There was no reaction to the award from Garcia Marquez, who rarely speaks to the media.

Vargas Llosa has lectured and taught at a number of universities in the U.S., South America and Europe, and was spending this semester at Princeton University in Princeton, New Jersey.

Fellow Nobel laureate and Princeton faculty member Toni Morrison praised his selection as a "brilliant choice."

Jonathan Galassi, head of Vargas Llosa's U.S. publisher, Farrar, Straus & Giroux, called him "one of the world's greatest writers — an eloquent, unequaled champion of human freedom."

Vargas Llosa emerged as a leader among the so-called "Boom" or "New Wave" of Latin American writers, bursting onto the literary scene in 1963 with his groundbreaking debut novel "The Time of the Hero" (La Ciudad y los Perros), which builds on his experiences at the Peruvian military academy Leoncio Prado.

The book won the Spanish Critics Award and the ire of Peru's military. One thousand copies of the novel were later burned by military authorities, with some generals calling the book false and Vargas Llosa a communist.

The military academy "was like discovering hell," Vargas Llosa said later.

At 15, he was a night-owl crime reporter. Still in his teens, he joined a communist cell and eloped with 33-year-old Julia Urquidi — the Bolivian sister-in-law of his uncle. He later drew inspiration from their nine-year marriage to write the comic hit novel "Aunt Julia and the Script Writer" (La Tia Julia y el Escribidor).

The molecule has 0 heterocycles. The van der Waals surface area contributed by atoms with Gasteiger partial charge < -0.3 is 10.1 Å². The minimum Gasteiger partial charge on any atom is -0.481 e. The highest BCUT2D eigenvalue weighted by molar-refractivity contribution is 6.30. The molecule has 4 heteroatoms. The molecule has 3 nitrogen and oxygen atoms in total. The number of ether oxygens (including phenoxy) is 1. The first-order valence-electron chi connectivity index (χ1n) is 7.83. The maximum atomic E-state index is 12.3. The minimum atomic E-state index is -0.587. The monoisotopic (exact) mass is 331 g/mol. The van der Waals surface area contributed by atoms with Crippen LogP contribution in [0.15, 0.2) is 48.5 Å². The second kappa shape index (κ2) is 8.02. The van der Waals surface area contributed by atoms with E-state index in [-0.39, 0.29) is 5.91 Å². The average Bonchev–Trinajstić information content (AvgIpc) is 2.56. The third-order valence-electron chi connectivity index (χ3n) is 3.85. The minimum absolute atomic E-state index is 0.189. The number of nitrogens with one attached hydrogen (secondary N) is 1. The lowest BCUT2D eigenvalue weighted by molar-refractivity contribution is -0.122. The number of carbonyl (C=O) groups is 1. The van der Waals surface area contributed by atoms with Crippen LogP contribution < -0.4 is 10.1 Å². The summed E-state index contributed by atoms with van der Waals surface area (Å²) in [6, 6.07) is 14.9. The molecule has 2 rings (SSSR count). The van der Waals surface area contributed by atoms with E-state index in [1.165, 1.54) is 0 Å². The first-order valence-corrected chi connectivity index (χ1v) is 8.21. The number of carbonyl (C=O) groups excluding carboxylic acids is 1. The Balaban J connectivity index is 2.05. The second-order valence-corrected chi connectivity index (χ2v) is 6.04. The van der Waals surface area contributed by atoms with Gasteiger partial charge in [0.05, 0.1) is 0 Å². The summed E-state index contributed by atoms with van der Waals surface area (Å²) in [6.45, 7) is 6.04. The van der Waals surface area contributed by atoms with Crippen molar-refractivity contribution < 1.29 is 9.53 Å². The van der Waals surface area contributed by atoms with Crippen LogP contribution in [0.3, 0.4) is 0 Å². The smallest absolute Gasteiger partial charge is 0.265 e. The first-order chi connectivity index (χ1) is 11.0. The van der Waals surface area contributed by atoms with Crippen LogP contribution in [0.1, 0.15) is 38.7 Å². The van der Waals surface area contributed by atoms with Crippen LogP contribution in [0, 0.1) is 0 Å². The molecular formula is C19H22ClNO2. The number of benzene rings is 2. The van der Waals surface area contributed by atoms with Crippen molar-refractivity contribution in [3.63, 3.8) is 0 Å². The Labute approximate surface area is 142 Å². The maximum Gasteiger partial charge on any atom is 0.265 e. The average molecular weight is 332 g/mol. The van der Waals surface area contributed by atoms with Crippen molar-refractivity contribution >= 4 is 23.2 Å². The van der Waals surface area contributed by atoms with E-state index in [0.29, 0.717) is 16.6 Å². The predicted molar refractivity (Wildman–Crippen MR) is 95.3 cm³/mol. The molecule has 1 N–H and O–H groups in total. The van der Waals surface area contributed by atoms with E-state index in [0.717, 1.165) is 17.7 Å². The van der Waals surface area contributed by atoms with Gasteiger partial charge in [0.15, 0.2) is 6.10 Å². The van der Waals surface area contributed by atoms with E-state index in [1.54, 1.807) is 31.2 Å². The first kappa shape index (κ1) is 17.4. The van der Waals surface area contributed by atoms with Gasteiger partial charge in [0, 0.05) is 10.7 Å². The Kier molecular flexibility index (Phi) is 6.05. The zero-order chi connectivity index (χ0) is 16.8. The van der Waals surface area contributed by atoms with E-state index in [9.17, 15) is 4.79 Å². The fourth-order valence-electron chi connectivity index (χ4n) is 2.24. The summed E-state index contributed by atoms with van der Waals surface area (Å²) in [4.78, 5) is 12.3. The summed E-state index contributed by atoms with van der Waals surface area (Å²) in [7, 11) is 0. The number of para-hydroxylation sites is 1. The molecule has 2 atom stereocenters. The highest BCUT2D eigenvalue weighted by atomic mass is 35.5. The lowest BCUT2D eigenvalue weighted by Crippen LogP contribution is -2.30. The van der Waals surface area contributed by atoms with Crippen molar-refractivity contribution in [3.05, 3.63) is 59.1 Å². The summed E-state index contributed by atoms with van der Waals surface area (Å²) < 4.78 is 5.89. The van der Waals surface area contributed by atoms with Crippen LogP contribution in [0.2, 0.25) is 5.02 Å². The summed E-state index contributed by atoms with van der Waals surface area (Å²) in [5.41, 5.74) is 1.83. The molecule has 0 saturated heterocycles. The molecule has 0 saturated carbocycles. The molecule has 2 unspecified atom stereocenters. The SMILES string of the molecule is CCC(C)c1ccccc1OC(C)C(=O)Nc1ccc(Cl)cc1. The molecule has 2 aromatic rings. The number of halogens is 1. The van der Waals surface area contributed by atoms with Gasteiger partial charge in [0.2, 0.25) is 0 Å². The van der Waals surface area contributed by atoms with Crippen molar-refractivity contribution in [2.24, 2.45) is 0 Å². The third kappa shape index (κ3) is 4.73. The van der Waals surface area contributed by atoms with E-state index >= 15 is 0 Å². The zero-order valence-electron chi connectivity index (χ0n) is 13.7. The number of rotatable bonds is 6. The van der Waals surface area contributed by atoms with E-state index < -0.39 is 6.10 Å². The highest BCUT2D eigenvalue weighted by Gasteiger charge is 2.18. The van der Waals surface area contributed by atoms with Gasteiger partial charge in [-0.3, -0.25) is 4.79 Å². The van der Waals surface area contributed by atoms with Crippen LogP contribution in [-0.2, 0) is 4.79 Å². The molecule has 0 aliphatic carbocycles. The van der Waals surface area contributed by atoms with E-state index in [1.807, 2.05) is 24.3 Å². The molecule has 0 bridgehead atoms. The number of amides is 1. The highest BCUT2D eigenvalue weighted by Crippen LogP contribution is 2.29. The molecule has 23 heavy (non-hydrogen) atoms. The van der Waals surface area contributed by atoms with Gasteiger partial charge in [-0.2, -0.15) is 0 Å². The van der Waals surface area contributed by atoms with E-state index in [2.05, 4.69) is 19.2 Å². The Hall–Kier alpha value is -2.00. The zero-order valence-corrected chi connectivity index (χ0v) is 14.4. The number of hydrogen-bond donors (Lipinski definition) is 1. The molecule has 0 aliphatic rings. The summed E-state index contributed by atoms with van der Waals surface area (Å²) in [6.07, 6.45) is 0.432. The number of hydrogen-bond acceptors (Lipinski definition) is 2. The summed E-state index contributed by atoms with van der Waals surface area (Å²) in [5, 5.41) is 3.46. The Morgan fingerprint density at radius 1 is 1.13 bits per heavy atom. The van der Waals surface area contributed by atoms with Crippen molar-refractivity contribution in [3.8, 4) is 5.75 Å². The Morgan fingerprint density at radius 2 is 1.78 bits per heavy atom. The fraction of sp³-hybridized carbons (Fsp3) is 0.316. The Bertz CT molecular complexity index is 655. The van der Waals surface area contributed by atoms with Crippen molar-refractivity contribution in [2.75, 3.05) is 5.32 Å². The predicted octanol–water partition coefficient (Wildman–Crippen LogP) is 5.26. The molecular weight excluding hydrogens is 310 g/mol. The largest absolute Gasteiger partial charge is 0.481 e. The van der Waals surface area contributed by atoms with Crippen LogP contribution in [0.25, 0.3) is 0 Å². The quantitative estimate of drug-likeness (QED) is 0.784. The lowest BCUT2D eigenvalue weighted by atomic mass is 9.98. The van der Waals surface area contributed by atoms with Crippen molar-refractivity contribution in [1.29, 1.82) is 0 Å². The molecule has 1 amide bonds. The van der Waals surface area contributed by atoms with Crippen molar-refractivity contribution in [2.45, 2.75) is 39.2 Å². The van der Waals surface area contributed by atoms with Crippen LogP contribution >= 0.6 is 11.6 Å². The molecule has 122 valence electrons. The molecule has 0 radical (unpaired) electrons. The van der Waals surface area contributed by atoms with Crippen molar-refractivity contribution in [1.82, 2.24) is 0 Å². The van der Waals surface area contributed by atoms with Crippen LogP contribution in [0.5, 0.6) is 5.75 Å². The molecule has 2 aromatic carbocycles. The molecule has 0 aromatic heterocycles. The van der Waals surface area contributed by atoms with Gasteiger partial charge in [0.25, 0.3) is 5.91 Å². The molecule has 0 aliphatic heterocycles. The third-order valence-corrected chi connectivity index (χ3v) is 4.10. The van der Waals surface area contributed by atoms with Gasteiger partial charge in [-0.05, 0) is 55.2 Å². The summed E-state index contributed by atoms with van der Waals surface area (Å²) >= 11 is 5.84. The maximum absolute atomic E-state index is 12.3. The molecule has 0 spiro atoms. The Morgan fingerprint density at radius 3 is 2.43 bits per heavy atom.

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After they divorced, Vargas Llosa in 1965 married his first cousin, Patricia Llosa, 10 years his junior, and together they had three children.

In the 1970s, he denounced Castro's Cuba and slowly turned his political trajectory toward free-market conservatism. Vargas Llosa drew his inspiration mostly from his Peruvian homeland, but preferred to live abroad in near self-imposed exile for years at a time.

In 1990, he ran for the presidency in Peru on a pro-business ticket during the height of the bloody Maoist Shining Path insurgency but lost the election to a virtually unknown academic, Alberto Fujimori.

Disheartened by the broad public approval for Fujimori's iron-fisted rule, Vargas Llosa again left his homeland and took Spanish citizenship, living in Madrid and London. He maintained a penthouse apartment in the Peruvian capital of Lima overlooking its Pacific coast, but tended to keep a low profile during visits home long after Fujimori fled to Japan in 2000, toppled by vast corruption in his government.

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In 1994, Vargas Llosa became the first Latin American writer to be elected to the Spanish Academy, where he took his seat in 1996.

"Spain has been very generous with me," Vargas Llosa said in a radio interview in Peru. "I wrote and published my first stories there."

The 2010 Nobel Prize announcements began Monday with the medicine award going to British professor Robert Edwards for fertility research that led to the first test tube baby.

Russian-born scientists Andre Geim and Konstantin Novoselov won the physics prize for groundbreaking experiments with graphene, the strongest and thinnest material known to mankind.

The chemistry award went to American Richard Heck and Japanese researchers Ei-ichi Negishi and Akira Suzuki for designing techniques to bind together carbon atoms.

The peace prize will be announced on Friday and the economics prize next Monday.

The awards were established by Swedish industrialist Alfred Nobel — the inventor of dynamite — and are always handed out on Dec. 10, the anniversary of his death in 1896.